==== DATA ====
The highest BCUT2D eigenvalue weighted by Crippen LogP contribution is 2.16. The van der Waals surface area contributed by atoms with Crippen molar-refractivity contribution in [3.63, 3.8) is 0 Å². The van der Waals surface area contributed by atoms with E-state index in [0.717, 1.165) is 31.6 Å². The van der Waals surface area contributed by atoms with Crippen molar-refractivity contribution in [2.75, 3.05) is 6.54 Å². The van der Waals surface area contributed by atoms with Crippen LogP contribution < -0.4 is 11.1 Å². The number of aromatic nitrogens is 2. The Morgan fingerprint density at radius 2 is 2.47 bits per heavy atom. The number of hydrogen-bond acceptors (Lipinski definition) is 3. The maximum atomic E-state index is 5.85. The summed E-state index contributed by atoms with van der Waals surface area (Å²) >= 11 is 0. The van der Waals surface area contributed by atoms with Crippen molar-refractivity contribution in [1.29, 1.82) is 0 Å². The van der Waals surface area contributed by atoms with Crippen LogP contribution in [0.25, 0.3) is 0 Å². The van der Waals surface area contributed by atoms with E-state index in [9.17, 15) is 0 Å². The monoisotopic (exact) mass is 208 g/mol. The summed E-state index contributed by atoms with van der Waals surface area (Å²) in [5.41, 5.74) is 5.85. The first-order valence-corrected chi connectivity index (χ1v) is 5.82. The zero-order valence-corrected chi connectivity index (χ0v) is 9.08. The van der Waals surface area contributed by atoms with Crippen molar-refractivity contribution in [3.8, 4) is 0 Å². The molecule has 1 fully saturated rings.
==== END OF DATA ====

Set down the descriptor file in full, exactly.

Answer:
The highest BCUT2D eigenvalue weighted by Crippen LogP contribution is 2.16. The van der Waals surface area contributed by atoms with Crippen molar-refractivity contribution in [3.63, 3.8) is 0 Å². The van der Waals surface area contributed by atoms with E-state index in [0.717, 1.165) is 31.6 Å². The van der Waals surface area contributed by atoms with Crippen molar-refractivity contribution in [2.75, 3.05) is 6.54 Å². The van der Waals surface area contributed by atoms with Crippen LogP contribution < -0.4 is 11.1 Å². The number of aromatic nitrogens is 2. The Morgan fingerprint density at radius 2 is 2.47 bits per heavy atom. The number of hydrogen-bond acceptors (Lipinski definition) is 3. The maximum atomic E-state index is 5.85. The summed E-state index contributed by atoms with van der Waals surface area (Å²) >= 11 is 0. The van der Waals surface area contributed by atoms with Crippen molar-refractivity contribution in [1.29, 1.82) is 0 Å². The van der Waals surface area contributed by atoms with Crippen LogP contribution in [0.25, 0.3) is 0 Å². The van der Waals surface area contributed by atoms with E-state index in [9.17, 15) is 0 Å². The monoisotopic (exact) mass is 208 g/mol. The summed E-state index contributed by atoms with van der Waals surface area (Å²) in [5.41, 5.74) is 5.85. The first-order valence-corrected chi connectivity index (χ1v) is 5.82. The zero-order valence-corrected chi connectivity index (χ0v) is 9.08. The van der Waals surface area contributed by atoms with Crippen molar-refractivity contribution in [3.8, 4) is 0 Å². The molecule has 1 fully saturated rings.